Skip to main content


  • Oral presentation
  • Open Access

CpG methylation controls reactivation of HIV from latency

  • 1, 2, 3,
  • 1, 2,
  • 1,
  • 4,
  • 5,
  • 6,
  • 1,
  • 3,
  • 2 and
  • 1Email author
Retrovirology20107 (Suppl 1) :O8

  • Published:


  • Long Terminal Repeat
  • Hydroxamic Acid
  • Latent Reservoir
  • Jurkat Cell Line
  • Transcriptional Interference


DNA methylation of retroviral promoter and enhancer localized in the provirus 5' long terminal repeat (LTR) is considered to be a mechanism of transcriptional suppression that allows retroviruses to evade host immune responses and antiretroviral drugs. However, the role of DNA methylation in the control of HIV-1 latency has never been unambiguously demonstrated, in contrast to the apparent importance of transcriptional interference and chromatin structure, and has never been studied in HIV-1-infected patients.


We analyzed the relation of latent and reactivated HIV-1 promoters in a model of Jurkat cell lines and in memory CD4+ T cells of long-term aviremic patients by means of bisulfit sequencing and chromatin immunoprecipitation in cell-sorted populations. To assess the resistance of latent HIV-1 to reactivation we exposed the cells to TNF-α, protein kinase C agonists, inhibitors of HDAC, and inhibitors of DNA methyltransferases.


We show in an in vitro model of reactivable latency and in a latent reservoir of HIV-1-infected patients that CpG methylation of the HIV-1 5' LTR is an additional epigenetic restriction mechanism, which controls resistance of latent HIV-1 to reactivation signals and thus determines the stability of the HIV-1 latency. CpG methylation acts as a late event during establishment of HIV-1 latency and is not required for the initial provirus silencing. Indeed, the latent reservoir of some aviremic patients contained high proportions of the non-methylated 5' LTR. In the latent reservoir of HIV-1-infected individuals without detectable plasma viremia, we found HIV-1 promoters and enhancers to be hypermethylated and resistant to reactivation, as opposed to the hypomethylated 5' LTR in viremic patients. However, even dense methylation of the HIV-1 5'LTR did not confer complete resistance to reactivation of latent HIV-1 with some histone deacetylase inhibitors, protein kinase C agonists, TNF-α, and their combinations with 5-aza-2deoxycytidine: The densely methylated HIV-1 promoter was most efficiently reactivated in virtual absence of T cell activation by suberoylanilide hydroxamic acid.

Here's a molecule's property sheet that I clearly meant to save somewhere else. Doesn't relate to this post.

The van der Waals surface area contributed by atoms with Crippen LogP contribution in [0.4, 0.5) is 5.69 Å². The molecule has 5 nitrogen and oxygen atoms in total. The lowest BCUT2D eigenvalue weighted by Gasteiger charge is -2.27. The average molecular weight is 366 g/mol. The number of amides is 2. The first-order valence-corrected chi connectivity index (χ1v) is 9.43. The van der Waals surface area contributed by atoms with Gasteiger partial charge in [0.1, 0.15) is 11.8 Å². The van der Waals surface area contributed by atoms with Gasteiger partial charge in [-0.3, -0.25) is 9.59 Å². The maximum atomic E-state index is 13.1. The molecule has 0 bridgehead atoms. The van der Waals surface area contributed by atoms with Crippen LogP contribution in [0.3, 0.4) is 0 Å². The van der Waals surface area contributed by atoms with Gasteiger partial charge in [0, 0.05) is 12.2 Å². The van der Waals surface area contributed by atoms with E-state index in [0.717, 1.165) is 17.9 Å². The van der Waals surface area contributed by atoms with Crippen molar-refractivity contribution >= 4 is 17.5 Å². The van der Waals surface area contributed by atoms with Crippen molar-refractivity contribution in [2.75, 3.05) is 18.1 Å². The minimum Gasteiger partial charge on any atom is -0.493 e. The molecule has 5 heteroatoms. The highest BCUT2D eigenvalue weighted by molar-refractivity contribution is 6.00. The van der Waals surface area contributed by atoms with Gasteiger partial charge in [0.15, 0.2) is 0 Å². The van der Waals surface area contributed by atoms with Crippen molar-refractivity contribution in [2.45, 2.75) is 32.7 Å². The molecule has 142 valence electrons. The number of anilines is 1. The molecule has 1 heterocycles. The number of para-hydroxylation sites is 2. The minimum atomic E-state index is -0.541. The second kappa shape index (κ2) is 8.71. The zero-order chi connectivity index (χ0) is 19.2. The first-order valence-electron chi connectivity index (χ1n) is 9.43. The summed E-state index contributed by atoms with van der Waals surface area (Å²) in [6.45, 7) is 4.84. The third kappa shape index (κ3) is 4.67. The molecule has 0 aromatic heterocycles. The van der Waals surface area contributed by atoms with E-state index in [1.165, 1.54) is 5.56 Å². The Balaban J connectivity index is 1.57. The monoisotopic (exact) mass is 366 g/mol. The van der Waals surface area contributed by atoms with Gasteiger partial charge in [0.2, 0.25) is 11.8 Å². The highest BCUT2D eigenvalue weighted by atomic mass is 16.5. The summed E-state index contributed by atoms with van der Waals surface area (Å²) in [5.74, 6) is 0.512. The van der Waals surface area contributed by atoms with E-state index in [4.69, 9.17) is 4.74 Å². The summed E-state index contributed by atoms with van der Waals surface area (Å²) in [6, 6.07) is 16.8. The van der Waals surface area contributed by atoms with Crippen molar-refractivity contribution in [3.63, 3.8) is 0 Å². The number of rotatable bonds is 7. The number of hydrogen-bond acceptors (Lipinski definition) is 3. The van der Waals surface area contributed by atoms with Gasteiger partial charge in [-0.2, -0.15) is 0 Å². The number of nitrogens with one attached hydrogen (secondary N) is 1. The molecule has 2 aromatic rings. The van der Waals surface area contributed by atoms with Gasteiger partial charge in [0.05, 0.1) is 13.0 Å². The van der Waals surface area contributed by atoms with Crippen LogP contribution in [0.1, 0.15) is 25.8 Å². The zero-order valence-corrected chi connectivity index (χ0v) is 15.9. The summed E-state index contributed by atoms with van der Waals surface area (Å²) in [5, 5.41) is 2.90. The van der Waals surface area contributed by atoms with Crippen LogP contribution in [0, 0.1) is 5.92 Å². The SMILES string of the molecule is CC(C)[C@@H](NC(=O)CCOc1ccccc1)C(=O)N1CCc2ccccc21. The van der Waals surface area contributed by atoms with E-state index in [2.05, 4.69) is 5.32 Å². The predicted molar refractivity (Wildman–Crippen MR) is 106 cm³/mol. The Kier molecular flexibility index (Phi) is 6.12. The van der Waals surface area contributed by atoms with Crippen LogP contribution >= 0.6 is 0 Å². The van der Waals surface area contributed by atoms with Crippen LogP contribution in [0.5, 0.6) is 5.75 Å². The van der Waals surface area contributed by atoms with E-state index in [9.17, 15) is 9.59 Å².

The latency controlled solely by transcriptional interference and by chromatin-dependent mechanisms in the absence of significant promoter DNA methylation tends to be leaky and easily reactivable. Tight but incomplete control of HIV-1 latency by CpG methylation might have important implications for strategies aimed at eradicating HIV-1 infection.

Authors’ Affiliations

INSERM, UMR891, Centre de Recherche en Cancérologie de Marseille and Institut Paoli-Calmettes, and Université Méditerranée, Marseille, France
Institute of Molecular Genetics, Academy of Sciences of the Czech Republic, Prague, Czech Republic
Laboratory of Molecular Virology, Institute for Molecular Biology and Medicine (IBMM) University of Brussels (ULB), Gosselies, Belgium
Department of Virology, Alphabio Laboratory, Marseille, France
Department of Infectious Diseases, Hôpital Ambroise Paré, Marseille, France
Gladstone Institute of Virology and Immunology, San Francisco, USA


© Blazkova et al; licensee BioMed Central Ltd. 2010

This article is published under license to BioMed Central Ltd.